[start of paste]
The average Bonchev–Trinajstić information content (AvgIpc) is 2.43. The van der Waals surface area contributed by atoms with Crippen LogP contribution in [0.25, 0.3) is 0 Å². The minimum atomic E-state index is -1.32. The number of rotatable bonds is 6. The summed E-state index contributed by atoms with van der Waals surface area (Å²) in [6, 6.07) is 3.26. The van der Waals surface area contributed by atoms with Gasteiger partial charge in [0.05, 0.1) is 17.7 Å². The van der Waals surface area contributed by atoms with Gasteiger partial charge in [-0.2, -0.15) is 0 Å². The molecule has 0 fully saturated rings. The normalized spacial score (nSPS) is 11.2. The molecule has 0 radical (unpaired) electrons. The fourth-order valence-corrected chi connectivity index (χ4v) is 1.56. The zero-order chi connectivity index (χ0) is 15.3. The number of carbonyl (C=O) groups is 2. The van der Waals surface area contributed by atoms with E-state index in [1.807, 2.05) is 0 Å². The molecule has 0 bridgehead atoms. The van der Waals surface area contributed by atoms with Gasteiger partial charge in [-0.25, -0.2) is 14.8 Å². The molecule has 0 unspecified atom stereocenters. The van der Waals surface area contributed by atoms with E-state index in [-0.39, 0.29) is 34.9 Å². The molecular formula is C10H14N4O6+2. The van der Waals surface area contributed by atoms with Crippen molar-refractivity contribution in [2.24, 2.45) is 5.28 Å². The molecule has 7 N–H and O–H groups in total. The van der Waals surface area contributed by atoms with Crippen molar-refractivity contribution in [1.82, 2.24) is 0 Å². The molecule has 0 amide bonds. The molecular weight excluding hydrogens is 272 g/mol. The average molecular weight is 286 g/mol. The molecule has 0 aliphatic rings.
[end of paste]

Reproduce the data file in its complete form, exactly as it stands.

The average Bonchev–Trinajstić information content (AvgIpc) is 2.43. The van der Waals surface area contributed by atoms with Crippen LogP contribution in [0.25, 0.3) is 0 Å². The minimum atomic E-state index is -1.32. The number of rotatable bonds is 6. The summed E-state index contributed by atoms with van der Waals surface area (Å²) in [6, 6.07) is 3.26. The van der Waals surface area contributed by atoms with Gasteiger partial charge in [0.05, 0.1) is 17.7 Å². The van der Waals surface area contributed by atoms with Gasteiger partial charge in [-0.2, -0.15) is 0 Å². The molecule has 0 fully saturated rings. The normalized spacial score (nSPS) is 11.2. The molecule has 0 radical (unpaired) electrons. The fourth-order valence-corrected chi connectivity index (χ4v) is 1.56. The zero-order chi connectivity index (χ0) is 15.3. The number of carbonyl (C=O) groups is 2. The van der Waals surface area contributed by atoms with E-state index in [1.807, 2.05) is 0 Å². The molecule has 0 bridgehead atoms. The van der Waals surface area contributed by atoms with Gasteiger partial charge in [-0.25, -0.2) is 14.8 Å². The molecule has 0 unspecified atom stereocenters. The van der Waals surface area contributed by atoms with E-state index in [-0.39, 0.29) is 34.9 Å². The molecular formula is C10H14N4O6+2. The van der Waals surface area contributed by atoms with Crippen molar-refractivity contribution in [2.24, 2.45) is 5.28 Å². The molecule has 7 N–H and O–H groups in total. The van der Waals surface area contributed by atoms with Crippen molar-refractivity contribution in [1.82, 2.24) is 0 Å². The molecule has 0 amide bonds. The molecular weight excluding hydrogens is 272 g/mol. The average molecular weight is 286 g/mol. The molecule has 0 aliphatic rings.